Paris – good taste, good taste, bad.

La Grande Epicerie in Le Bon Marche, makes me want to move to Paris.  That, Pierre Herme’s praline millefuille, and a million other reasons.

I think it might be my favourite food hall.  Dean and Deluca in New York is great but always too crowded at the front.  Eataly is spaghetti Disneyland, but you could lose your mind in there.  Harrods is full of people who shop at Harrods.  Besides, I’ve never seen a purple eclair at any of the aforementioned: jolie, or what? 

This cake looked a little Blue Peter, but I admired the lack of restraint nonetheless:

But really it’s the produce that dazzles:

The produce and the wall of butter.

You know I’m partial to a little too much butter

Other things Paris does with some style – flowers:

Stairs:

Staircase up to the gazebo in the new Mandarin Oriental hotel

Parks:

Jardin du Luxembourg

But strangely not handbags.

I have a lot of time for ironic cats, truly I do.  Nonetheless this monstrosity is a bridge too far / too fur.  (Can I get away with that pun?)  And it costs over 750 euros. 

Makes sense when I tell you that it comes from Colette.  I’ve said everything that needs to be said about Colette in Pear-shaped.  Emperors-new-clothes, except the emperor couldn’t afford them.

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The Pierre Herme Praline Millefeuille – worth the remortgage

 The absolute best cake in the world – mythical, ridiculous, the stuff of dreams.  I once had a two day migraine and the only thing that cured it was one of these:

This slice of super-awesomeness is worth walking an hour across Paris for, it is worth queueing round the corner when you get there for, and it is worth the money: 6 euros and 90 cents.

Yes, ladies and gentlemen, that small cake is nearly £7, so I do not say the above lightly, yet it is true.  He is joined here today by his compadre, the Infinitely Vanilla Millefeuille – who is perhaps better looking:

and certainly none too shabby in the eating:

Regardez – his luscious, vanilla pod-flecked cream.

Nonetheless it is the Praline Millefeuille (aka 2000 Feuilles) that has the edge: super flaky, crisp, golden-to-the-point-of-caramelisation thin pastry, trying to keep in check the world’s most rampantly divine praline cream, scattered with feuilletine – crunchy little shards that cut through the thickness and offer up a holy trinity of texture – flaky, creamy and crunchy.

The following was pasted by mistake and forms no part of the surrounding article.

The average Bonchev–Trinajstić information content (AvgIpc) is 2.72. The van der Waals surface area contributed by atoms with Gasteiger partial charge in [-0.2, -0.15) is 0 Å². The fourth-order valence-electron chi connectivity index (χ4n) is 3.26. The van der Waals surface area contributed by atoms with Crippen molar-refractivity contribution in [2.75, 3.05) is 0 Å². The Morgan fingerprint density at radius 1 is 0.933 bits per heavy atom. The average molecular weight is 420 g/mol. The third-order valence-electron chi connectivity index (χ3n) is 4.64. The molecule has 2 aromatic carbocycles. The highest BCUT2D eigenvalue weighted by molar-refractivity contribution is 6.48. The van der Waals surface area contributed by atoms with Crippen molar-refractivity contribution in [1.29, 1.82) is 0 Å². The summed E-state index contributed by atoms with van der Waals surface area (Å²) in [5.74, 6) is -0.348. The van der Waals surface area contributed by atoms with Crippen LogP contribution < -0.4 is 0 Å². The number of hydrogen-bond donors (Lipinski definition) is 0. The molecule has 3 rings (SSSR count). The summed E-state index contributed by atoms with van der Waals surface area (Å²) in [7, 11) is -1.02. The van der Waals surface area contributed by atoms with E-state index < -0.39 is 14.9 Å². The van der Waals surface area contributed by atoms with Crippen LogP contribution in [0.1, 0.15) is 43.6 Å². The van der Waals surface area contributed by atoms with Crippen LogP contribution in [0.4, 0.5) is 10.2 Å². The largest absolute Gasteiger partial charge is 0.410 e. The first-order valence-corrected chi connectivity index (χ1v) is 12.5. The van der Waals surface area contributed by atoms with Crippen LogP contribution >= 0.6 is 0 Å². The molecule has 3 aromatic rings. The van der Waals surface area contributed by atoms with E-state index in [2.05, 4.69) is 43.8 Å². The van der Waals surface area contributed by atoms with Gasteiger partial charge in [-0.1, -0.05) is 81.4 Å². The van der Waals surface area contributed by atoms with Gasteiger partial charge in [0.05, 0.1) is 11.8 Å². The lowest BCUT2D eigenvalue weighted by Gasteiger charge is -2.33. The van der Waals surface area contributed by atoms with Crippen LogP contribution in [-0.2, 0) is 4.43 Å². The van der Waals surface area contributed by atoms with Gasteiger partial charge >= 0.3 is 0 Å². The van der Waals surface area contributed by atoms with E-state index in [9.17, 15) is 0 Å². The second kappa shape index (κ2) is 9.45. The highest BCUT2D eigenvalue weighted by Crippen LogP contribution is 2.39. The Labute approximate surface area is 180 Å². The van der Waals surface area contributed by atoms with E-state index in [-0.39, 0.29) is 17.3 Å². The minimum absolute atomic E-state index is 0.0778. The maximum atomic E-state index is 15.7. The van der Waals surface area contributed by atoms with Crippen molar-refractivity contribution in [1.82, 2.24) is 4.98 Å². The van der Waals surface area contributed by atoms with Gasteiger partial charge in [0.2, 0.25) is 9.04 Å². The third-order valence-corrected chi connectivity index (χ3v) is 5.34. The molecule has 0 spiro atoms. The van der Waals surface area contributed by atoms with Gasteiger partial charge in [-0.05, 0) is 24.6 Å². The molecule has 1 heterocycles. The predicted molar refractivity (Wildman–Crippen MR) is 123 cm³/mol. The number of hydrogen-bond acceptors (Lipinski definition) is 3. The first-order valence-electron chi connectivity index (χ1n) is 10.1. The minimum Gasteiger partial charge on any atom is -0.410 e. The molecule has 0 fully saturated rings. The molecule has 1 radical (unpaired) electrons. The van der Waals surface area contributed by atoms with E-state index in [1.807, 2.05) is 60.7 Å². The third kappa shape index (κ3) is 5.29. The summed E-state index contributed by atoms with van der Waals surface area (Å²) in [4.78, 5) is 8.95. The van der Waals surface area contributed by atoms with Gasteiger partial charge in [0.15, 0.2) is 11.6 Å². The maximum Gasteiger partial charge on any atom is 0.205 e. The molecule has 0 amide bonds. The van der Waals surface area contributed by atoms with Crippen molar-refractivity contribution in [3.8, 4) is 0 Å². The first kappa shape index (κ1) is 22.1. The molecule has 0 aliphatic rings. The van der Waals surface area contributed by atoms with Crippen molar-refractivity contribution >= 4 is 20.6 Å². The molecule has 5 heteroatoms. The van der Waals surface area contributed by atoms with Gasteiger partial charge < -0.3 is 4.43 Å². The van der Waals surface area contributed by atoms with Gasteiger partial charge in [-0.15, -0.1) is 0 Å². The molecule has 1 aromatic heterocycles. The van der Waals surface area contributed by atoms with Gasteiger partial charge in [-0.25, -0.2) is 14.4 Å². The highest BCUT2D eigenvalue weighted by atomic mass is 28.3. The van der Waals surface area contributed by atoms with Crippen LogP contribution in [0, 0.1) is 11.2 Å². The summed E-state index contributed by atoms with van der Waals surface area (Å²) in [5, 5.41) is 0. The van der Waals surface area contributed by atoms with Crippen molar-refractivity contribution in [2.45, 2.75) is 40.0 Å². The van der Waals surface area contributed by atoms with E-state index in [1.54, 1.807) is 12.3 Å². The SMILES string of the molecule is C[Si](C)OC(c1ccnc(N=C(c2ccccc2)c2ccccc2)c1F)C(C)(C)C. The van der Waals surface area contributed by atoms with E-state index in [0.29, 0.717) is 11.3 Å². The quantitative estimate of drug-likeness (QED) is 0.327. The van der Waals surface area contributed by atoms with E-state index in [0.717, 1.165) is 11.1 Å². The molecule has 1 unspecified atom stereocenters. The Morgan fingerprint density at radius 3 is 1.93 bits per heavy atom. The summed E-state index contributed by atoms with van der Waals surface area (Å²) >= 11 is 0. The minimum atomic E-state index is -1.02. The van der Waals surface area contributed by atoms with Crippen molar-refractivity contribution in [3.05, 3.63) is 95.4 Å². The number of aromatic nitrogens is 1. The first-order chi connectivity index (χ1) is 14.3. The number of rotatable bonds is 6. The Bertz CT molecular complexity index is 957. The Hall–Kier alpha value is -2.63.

Don’t these two make a pretty pair?

So good we tried to eat the cardboard PH on top, even after we realised it was cardboard.

The best house in the world

Just got back from a short trip to France, staying in the loveliest house in the world.

This is the house that features in Pear-shaped, when Sophie and James go to France.   It belongs to my friends Sophie and Sean who very generously let me stay there and make up all sorts of rude shennanigans*. The house has this cool window onto the swimming pool that I am a bit obsessed with.

It’s in a tiny village on the river Aude, in the Languedoc – very pretty:

But more importantly home of some exceptional wine, like this bone dry pale rose Pinot Gris from Gerard Bertrand.   Bertrand is an ex international rugby player, looks like super-fox Vincent Cassel and is one of France’s best wine-makers, working in an area called La Clape (insert cheap joke here.)

We went to his vineyard and restaurant, L’Hospitalet, in the hills above Narbonne, for lunch.

The chef there sure likes to gussy up a tomato:

But not as much as the chef at the place we went to for dinner, La Distellerie (both meals excellent.)

But here’s what I like to do best with a tomato:

Sprinkle salt on it and eat alongside a piece of still warm freshly baked baguette, a thin spread of butter and a slightly thicker spread of Boursin style garlicky cream cheese.   Then retire to the pool with a Kate Atkinson, a cold glass of wine and the anticipation of The Thick of It on DVD for when the sun goes down.  Simple pleasures.  Simple pleasures with butter and Malcolm Tucker.

*When my mother found out I was returning to this house, she asked if I was going to be gallivanting around naked and getting involved in weird Barbie doll role play, as per the book.  Aside from the fact that last time I went to the house was with my mate Mavis, with whom there was zero nudity, my mother seems convinced that everything I write is true.   I’m not sure whether to be insulted or flattered: does my mum think I’m entirely lacking in the powers of imagination, or is it some sort of backhanded compliment – my writing is so vivid she cannot BELIEVE it is not real.  Hmmm.  Wait till she reads the scene I’ve cooked up with Vincent Cassel, Alec Baldwin and me in a hot tub, in book two. Then I’m really going to get an earful…